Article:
I’m not an expert on the history of photography. I’m also not someone who can talk endlessly about “famous” photographers and their styles. As the saying goes, I probably know just enough to be dangerous. Or maybe less than enough.
But I do like to buy books about photography, especially those that include reasonably good reproductions of work done by some of the “greats”. And one of the reasons I buy them is the hope that I might find an answer to a question that has intrigued me for a long time: Why?
Why does someone take a particular photograph? In the face of all the choices one can make with a camera in hand, why one image and not another? I have to say that the question has been driving me nuts for years……
Problem is, no one seems to want to provide an answer. Take Ansel Adams, for example. I’ve always been a fan. (I know that’s not popular in certain circles today, but I am.) One of the books I own is Examples: The Making of 40 Photographs. The book has decent reproductions of 40 Adams’ photographs, and includes written descriptions of things like where, when, and how – all written by Adams himself. A lot of it is technical stuff. Interesting, but not necessarily enlightening. And sometimes he’ll say (as we all do) that he was “lucky”, that he just happened to be in the right place at the right time. Fair enough.
But he generally ignores the question of “why”. The closest he comes to talking about “why” is in his discussion of the iconic “Clearing Winter Storm” image. After roughly 3 pages of technical stuff, Adams says:
“Although the photograph is often seen as an environmental statement, I do not recall that I ever intentionally made a photograph for environmentally significant purposes. My photographs that are considered to relate to these issues are images conceived for their intrinsic aesthetic and emotional qualities, whatever these may be.”
“Whatever these may be“? Are you kidding? That’s it? He couldn’t be just a tiny bit more specific?
Adams, of course, is not alone in this. Most photographers (famous or not) seem averse to such discussions. Yet I always hope that someone will offer up some clue. Which is why I started watching the Peter Lik From the Edge series on the Weather Channel. In case you’ve missed it, the guy goes from place to place around the globe showing us how he makes his most successful photographs. In general, I’m not a Lik fan. Most of his stuff has that “over-the-top” look – too much contrast and way too much saturation.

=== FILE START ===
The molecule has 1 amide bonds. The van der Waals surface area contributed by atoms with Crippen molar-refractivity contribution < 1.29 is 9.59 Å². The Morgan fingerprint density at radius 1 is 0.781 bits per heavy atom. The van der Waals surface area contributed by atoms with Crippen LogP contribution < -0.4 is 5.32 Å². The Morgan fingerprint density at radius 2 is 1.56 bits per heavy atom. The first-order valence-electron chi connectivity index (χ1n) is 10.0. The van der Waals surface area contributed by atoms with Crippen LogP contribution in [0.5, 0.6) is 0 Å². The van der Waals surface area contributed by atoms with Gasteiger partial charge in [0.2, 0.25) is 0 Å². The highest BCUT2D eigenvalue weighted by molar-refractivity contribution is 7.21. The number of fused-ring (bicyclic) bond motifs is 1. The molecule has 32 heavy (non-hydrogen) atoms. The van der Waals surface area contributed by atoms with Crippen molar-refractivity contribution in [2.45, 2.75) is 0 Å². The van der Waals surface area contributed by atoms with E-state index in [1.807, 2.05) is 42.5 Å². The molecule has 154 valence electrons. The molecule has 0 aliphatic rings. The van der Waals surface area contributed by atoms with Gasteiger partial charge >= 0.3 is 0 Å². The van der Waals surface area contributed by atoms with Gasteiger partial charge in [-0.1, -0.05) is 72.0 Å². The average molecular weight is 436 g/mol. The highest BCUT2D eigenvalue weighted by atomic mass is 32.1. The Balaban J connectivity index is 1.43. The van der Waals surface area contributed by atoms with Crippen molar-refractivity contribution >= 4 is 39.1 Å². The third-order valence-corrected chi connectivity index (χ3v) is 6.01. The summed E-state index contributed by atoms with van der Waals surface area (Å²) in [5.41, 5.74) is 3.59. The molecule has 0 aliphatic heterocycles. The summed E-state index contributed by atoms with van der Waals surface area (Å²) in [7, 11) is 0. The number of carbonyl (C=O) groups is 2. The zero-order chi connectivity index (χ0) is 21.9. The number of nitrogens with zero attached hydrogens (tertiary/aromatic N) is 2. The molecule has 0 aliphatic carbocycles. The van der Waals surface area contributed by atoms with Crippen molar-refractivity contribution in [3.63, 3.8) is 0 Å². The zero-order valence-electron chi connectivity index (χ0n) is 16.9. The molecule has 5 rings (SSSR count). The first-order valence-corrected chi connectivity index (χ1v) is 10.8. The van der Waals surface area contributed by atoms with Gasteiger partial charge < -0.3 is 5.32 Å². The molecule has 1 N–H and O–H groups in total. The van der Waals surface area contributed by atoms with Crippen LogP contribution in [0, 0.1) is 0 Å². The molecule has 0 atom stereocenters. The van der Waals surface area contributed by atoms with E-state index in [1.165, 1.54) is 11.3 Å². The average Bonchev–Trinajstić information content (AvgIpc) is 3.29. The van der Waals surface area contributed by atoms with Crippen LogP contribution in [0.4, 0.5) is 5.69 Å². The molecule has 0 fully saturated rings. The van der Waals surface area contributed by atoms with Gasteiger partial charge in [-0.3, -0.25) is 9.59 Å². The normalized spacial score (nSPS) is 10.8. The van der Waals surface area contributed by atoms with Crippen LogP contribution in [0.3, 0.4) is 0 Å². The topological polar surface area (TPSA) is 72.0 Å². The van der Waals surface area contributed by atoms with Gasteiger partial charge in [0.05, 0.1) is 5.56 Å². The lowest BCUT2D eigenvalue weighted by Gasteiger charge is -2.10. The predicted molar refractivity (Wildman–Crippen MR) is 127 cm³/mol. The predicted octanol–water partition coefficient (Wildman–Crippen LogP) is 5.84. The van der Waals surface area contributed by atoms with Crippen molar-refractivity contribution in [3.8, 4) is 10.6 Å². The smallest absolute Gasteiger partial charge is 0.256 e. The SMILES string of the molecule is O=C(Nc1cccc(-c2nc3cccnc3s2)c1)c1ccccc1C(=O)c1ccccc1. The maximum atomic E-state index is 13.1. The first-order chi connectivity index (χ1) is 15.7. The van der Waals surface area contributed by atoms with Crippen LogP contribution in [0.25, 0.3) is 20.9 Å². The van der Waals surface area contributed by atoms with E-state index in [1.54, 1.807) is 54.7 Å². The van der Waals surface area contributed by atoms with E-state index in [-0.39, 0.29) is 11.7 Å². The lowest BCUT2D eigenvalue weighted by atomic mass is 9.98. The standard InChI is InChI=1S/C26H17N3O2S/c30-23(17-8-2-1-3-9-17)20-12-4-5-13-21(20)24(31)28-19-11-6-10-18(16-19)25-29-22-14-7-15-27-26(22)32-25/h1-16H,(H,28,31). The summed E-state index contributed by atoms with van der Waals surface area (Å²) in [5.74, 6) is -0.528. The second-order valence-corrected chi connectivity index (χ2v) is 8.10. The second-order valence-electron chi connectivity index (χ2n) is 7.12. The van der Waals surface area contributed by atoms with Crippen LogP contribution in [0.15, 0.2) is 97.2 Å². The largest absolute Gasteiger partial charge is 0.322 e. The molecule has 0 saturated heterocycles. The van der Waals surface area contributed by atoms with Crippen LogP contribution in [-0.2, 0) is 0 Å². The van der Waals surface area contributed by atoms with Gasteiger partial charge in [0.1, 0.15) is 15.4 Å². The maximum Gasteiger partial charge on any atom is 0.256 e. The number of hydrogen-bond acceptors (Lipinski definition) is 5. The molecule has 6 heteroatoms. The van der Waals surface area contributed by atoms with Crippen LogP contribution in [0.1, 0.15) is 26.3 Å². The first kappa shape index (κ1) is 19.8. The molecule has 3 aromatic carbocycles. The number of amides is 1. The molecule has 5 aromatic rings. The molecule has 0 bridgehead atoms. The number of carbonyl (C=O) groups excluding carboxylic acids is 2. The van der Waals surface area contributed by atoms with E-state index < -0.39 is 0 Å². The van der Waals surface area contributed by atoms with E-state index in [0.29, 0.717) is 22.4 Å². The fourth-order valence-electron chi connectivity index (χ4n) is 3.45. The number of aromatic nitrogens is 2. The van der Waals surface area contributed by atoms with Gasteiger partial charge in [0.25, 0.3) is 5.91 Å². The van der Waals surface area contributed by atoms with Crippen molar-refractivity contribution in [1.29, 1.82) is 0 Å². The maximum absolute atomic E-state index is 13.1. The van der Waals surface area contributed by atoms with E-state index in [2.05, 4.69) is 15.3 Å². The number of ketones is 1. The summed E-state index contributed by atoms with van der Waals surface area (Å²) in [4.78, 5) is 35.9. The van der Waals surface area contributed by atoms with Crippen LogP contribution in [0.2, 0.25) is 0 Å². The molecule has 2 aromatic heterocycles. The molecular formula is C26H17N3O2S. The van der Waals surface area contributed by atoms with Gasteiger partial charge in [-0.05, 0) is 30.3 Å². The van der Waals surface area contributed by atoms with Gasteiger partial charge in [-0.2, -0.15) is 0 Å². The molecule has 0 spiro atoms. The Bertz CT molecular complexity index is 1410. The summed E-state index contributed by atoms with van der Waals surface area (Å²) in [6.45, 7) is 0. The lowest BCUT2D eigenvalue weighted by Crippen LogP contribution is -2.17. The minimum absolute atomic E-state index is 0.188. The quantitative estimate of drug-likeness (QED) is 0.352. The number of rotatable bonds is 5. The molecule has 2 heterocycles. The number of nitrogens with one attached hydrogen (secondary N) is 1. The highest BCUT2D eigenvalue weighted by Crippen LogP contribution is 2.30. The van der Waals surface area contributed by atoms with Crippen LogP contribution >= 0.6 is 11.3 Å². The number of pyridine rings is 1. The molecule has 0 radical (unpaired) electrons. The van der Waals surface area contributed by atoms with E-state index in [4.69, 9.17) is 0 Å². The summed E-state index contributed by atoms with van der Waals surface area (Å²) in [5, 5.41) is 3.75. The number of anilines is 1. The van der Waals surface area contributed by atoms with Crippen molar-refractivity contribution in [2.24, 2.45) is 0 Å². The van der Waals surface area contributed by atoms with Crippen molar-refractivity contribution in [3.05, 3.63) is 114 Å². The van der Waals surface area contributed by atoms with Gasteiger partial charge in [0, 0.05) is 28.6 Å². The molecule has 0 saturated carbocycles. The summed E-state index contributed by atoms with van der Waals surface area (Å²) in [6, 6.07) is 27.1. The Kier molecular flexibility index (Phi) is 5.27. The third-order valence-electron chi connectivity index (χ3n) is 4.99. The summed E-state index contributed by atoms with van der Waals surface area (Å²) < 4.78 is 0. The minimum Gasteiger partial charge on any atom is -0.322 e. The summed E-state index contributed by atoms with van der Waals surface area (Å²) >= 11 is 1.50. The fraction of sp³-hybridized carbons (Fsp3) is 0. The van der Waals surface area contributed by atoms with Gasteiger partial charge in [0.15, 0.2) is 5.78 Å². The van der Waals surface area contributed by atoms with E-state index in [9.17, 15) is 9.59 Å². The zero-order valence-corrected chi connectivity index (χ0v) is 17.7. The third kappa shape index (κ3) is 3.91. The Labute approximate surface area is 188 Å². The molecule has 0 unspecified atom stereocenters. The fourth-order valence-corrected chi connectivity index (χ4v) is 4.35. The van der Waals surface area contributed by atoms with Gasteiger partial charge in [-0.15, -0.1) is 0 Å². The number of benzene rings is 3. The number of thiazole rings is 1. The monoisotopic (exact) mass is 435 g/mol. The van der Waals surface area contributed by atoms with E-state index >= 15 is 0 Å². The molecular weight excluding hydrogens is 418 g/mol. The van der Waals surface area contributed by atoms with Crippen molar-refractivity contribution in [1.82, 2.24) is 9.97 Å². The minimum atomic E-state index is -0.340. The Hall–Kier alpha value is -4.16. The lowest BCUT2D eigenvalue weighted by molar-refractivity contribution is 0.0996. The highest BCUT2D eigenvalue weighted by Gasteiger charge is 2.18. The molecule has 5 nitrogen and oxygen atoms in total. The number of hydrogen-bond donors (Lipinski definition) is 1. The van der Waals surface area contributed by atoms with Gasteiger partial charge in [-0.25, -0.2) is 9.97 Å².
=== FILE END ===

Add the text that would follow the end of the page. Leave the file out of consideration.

In any case, a big disappointment. Reading between the lines, I think it’s safe to say that his “why” has mostly to do with money. That is, whether he can sell it or not. I’ve even been to one of his galleries in Las Vegas (I worked nearby). Very expensive stuff, and not all that good, in my opinion. But people were buying it.
I also have a small confession to make. If I’m out shooting and I see another photographer working nearby, I will almost always try to figure out what he or she is looking at. What do they see that I don’t? Why are they framing that particular shot? Most of the time it’s a fruitless exercise, simply because I discover that I have no interest in what they’re looking at. None. But if someone were to ask me why not, I couldn’t answer them. I wouldn’t know. I just don’t “connect”.
So now I have a new theory. I think that the reason nobody talks about the “why” in photography is because they don’t know, either. Essentially, we’re all on autopilot when we do our thing. It’s a hardwired response. Generally speaking, we don’t really make conscious choices when we make photographs. Some part of our brain (an unconscious part) leads us by the nose to certain compositions. That’s why the photographic “how – to” books really don’t work. They can tell you about technical choices like aperture and shutter speed and how to use specific lenses and filters, but they can’t tell you how to create an image that “works”. When they try to, the inevitable result will be confusion and frustration, simply because whatever they say will run counter to your own hardwired, internal guidelines.
Now, if I could only figure out what my own “internal guidelines” actually were, I could probably save myself a lot of mental angst.